"The point of decorating, as far as I can tell, is to
create the background for the best life you can have."
~From "The Perfectly Imperfect Home"
Deborah Needleman gets it.
(Available Tuesday, November 1st. HERE.)
Last Friday I received an advance copy of her brand-new book and honestly, it made my weekend.
Her practical advice and reassuring words on how to create a loved-up and lived-in home are exactly the reminder we need in these budget-tight times that what matters isn't provenance but personality. As Deborah puts it, decorating is about "elevating a room into an experience."
And illustrator Virginia Johnson's watercolors are so enchantingly alive they make you want to leap directly into them.
"The Perfectly Imperfect Home" teaches you how to design and arrange your house so that when people walk into it, they feel something.
(Rita Konig tapes Polaroid photos above the mantel in her living room.)
(Caroline Irving doesn't mind if you put your feet on the "coffee table.")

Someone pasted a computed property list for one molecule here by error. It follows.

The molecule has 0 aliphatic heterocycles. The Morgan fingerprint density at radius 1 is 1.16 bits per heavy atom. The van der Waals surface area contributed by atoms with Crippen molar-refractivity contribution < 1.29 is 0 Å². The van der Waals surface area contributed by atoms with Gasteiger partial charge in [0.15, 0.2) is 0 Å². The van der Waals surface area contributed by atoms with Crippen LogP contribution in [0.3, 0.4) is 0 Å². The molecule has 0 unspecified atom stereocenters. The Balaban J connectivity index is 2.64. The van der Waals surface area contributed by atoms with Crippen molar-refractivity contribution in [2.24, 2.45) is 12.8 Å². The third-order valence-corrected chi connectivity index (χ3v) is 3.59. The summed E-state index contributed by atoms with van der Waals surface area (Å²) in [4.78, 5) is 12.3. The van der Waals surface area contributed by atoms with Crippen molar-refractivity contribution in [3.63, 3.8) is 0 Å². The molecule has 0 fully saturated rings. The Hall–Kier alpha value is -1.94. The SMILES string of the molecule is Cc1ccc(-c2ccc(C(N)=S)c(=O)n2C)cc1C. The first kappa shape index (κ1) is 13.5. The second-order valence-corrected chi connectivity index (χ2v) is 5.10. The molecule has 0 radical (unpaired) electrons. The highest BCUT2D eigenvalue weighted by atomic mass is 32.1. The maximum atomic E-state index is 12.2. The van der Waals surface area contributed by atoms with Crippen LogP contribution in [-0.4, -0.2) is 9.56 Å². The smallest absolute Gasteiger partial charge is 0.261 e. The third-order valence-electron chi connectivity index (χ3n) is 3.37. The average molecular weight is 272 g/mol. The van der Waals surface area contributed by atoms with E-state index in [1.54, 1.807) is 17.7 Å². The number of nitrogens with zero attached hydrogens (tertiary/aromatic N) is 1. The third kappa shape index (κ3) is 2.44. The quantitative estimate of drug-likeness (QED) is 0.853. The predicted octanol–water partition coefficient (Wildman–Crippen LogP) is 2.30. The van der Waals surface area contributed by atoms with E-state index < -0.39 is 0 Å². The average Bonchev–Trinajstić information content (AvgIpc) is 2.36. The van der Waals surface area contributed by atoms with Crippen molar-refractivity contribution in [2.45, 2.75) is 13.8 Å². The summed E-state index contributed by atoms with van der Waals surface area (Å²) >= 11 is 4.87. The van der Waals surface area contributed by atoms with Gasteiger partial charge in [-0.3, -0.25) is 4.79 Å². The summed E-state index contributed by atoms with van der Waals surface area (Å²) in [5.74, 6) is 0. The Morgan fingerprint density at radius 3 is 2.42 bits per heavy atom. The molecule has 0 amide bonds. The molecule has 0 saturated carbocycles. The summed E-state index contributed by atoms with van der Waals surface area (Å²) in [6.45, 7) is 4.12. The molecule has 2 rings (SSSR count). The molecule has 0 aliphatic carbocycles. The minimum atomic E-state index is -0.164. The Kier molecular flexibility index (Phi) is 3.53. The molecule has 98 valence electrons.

(Kate and Andy Spade's entry foyer has the Big Four: light, storage, a mirror and a place to sit.)
(Miles Redd makes his guests feel at home by letting them help themselves.)
(Peter Dunham makes sure everyone has a place to set their drink.)
Each chapter focuses on a specific style element ("A Bit of Quirk", "A Personal Narrative", "Cozification", "A Sense of History" and more) and gives you all the principles, tips and ideas to make it feel that way.
How do you arrange furniture so everybody feels included? (p. 58)
How do you use lighting to give a sense of depth to a room? (p.20)
Why are "mollifiers" (the stuff you allow into your home because it makes someone else happy) sometimes the secret ingredient to chic? (p. 68)
(Here, Miles Redd uses "the law of threes" to match the pillows to the rest of the room.)
Malcolm Gladwell and Martha Stewart offer words of praise for Deborah's achievement, but it's this last little blurb on the dust jacket that really touched me:
"This book is about moving stuff around in your house so it looks better."
~Nathaniel Weisberg, age 10, author's son
Doesn't that say it all?